What is an Investment ISA?

What is an Investment ISA?

What is an Investment ISA?

An investment ISA is basically a tax-efficient way of saving your invested earnings. By using a regulated and accredited scheme, you will be able to save your invested earnings, without being stung with a tax deduction. The capital and interest made on your investments will then not have to be taxed.

Generally speaking, every tax year (April- April) you will be given an allowance, currently, £20,000, of which is tax-free- but this will be discussed in more detail as this content goes on.

How does an Investment ISA work?

An investment ISA can also be termed as a stocks and shares ISA, in which you are investing your money into savings that match the current stock market as it both increases and decreases- A risk worth noting.

Although, stocks and shares aren’t the only form of investment that can be coined under an investment ISAs as this also can include:


The different types are subject to the ISA provider you choose

Even though investing your money into a stocks and shares ISA is a great way for tax efficiency, it shouldn’t be solely used for this purpose. As previously stated, the rate of interest and capital can both rise and fall, meaning the value isn’t always worth the tax benefits.

For more information on how ISAs can benefit you, is to consult with a financial advisor about the options available, and which type of ISA is the best for your current financial situation.

Annual allowance

It is also worth noting that there are restrictions and allowances when it comes to opening an ISA. You are permitted to open one of each type of ISA per year, and each year, you will receive a new allowance for your tax.

As it stands, the maximum is £20,000, tax-free. If you leave your money in your ISA, you will benefit from this on a tax-efficiency basis.

You don’t actually have to use the full amount of your ISA allowance, as this in itself is just the maximum allowance; but if you don’t, this portion of the allowance cannot be carried onto the following year.

Depending on your provider, you should be eligible to withdraw money from your ISA as long as it is paid back before the remainder of that current tax year is up. This will not affect the £20,000 allowance if it is paid back in a timely manner.

How much will my ISA cost me?

Depending on your provider, some ISAs will have a minimum deposit to open the account. This can vary depending on the type of ISA you wish to open. You will also be able to set up options to either pay money in regularly, deposit a lump sum or have a combination of both.

You should also be able to move cash from one ISA to another, even when they are not with the same provider. A fee may be charged depending on the terms and conditions.

Once the money is in the account, you will be required to pay a customer fee and/or a transaction fee. The customer fee will be calculated on the value of your holdings. This can be from about 0.1%, which estimates at approximately a minimum of £4 and a maximum of £100 per month, depending on your cash value.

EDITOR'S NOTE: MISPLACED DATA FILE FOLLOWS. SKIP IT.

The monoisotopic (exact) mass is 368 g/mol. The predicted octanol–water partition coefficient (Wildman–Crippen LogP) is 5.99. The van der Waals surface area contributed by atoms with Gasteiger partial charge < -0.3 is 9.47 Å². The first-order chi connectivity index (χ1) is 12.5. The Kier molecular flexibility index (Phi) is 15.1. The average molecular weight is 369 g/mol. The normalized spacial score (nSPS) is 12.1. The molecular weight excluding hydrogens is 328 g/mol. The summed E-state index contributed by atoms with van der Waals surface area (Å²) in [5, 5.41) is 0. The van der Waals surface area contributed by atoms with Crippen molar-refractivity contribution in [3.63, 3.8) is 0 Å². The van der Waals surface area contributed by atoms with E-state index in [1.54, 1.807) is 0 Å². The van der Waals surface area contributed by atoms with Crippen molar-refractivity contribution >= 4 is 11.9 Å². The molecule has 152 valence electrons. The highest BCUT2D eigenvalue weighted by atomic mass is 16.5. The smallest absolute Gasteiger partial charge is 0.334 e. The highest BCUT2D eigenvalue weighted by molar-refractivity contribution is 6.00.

In terms of trading, when it comes to buying or selling an investment, charges will be given by your provider. A standard fee for selling/buying online can be as little as £3 for an online transaction fee. Again, depending on the value and provider.

Why get an Investment ISA?

The main reason to invest in an investment ISA is the £20,000 tax-free earnings that cover you from gained interest to capital. If the stock market is working in your favour and on the rise, then you’re onto a winner.

You will be able to access thousands of investment opportunities by using the resources from your provider. This will give you a better understanding of how to use your money and when to withdraw or keep it invested.

Depending on which provider you go with, by consulting with a financial advisor, you can have your best pick of high street providers and banks, to suit what you need for your finances.

ISAs are a great way to build up your earnings, all whilst being in a tax-free allowance. As previously stated, ISAs are at risk of both rise and fall, so think wisely and have a chat with an advisor before you get started.

Related Questions about ISA’s

What happens to my ISA when I die?

If you have a will, you are legally allowed to leave your ISA to a spouse, or whoever you see fit. The investments within the ISA can be sold or they can be transferred, depending on the terms of your conditions. If the ISA isn’t touched, it can be left running for 3 years. One day after this period, your provider will close the ISA.

The ISA cannot receive any more contributions, but it can still to continue to be invested. This includes the tax allowance and both interest and capital gains. If your ISA becomes or forms part of your estate, this will then be subject to inheritance tax, if above the relevant threshold.

All of the above is dependent on your chosen provider. Terms and conditions should always be checked by yourself or with the assistance of a financial advisor.

What happens if I pay too much into my ISA?

HM Revenue & Customs (HMRC) are pretty on the ball with this sort of thing and if you do exceed your allowance and pay too much in, not only will your provider be in touch but your details will also be passed on to HMRC. They will contact you in regards to what happens next.

New policies and legislation can come out after each new tax year so some allowances may even change going forward. As an obvious given, you will not be in the position to gain tax-relief from the money you have overpaid. HMRC will be in contact before the end of the next tax year ending.

The value of investments and any income from them can fall as well as rise and you may not get back the original amount invested.

HM Revenue and Customs practice and the law relating to taxation are complex and subject to individual circumstances and changes which cannot be foreseen.